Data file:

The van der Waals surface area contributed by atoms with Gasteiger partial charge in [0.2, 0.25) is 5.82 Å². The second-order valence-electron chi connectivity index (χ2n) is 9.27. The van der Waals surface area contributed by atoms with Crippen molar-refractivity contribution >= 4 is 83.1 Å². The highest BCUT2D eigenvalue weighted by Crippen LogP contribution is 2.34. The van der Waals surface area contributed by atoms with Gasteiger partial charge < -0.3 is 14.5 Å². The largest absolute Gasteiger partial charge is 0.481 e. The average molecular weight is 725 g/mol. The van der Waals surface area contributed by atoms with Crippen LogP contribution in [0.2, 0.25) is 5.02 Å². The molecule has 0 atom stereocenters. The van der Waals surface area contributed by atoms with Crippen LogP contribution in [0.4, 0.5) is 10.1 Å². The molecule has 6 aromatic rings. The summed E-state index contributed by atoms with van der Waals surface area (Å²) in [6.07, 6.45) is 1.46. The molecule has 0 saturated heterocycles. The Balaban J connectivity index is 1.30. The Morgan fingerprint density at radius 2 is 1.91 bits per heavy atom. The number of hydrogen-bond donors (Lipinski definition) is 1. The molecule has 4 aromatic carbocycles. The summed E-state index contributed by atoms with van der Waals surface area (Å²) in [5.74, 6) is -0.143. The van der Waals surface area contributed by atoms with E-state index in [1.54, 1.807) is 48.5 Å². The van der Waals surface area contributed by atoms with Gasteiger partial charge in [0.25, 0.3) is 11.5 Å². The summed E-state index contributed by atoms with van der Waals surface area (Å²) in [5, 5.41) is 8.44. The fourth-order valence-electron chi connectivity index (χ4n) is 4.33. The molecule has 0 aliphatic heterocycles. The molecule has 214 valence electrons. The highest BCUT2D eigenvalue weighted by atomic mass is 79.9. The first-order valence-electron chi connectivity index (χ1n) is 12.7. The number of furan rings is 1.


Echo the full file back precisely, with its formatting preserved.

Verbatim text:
The van der Waals surface area contributed by atoms with Gasteiger partial charge in [0.2, 0.25) is 5.82 Å². The second-order valence-electron chi connectivity index (χ2n) is 9.27. The van der Waals surface area contributed by atoms with Crippen molar-refractivity contribution >= 4 is 83.1 Å². The highest BCUT2D eigenvalue weighted by Crippen LogP contribution is 2.34. The van der Waals surface area contributed by atoms with Gasteiger partial charge < -0.3 is 14.5 Å². The largest absolute Gasteiger partial charge is 0.481 e. The average molecular weight is 725 g/mol. The van der Waals surface area contributed by atoms with Crippen LogP contribution in [0.2, 0.25) is 5.02 Å². The molecule has 0 atom stereocenters. The van der Waals surface area contributed by atoms with Crippen LogP contribution in [0.4, 0.5) is 10.1 Å². The molecule has 6 aromatic rings. The summed E-state index contributed by atoms with van der Waals surface area (Å²) in [6.07, 6.45) is 1.46. The molecule has 0 saturated heterocycles. The Balaban J connectivity index is 1.30. The Morgan fingerprint density at radius 2 is 1.91 bits per heavy atom. The number of hydrogen-bond donors (Lipinski definition) is 1. The molecule has 4 aromatic carbocycles. The summed E-state index contributed by atoms with van der Waals surface area (Å²) in [5.74, 6) is -0.143. The van der Waals surface area contributed by atoms with E-state index in [1.54, 1.807) is 48.5 Å². The van der Waals surface area contributed by atoms with Gasteiger partial charge in [0.25, 0.3) is 11.5 Å². The summed E-state index contributed by atoms with van der Waals surface area (Å²) in [5, 5.41) is 8.44. The fourth-order valence-electron chi connectivity index (χ4n) is 4.33. The molecule has 0 aliphatic heterocycles. The molecule has 214 valence electrons. The highest BCUT2D eigenvalue weighted by atomic mass is 79.9. The first-order valence-electron chi connectivity index (χ1n) is 12.7. The number of furan rings is 1.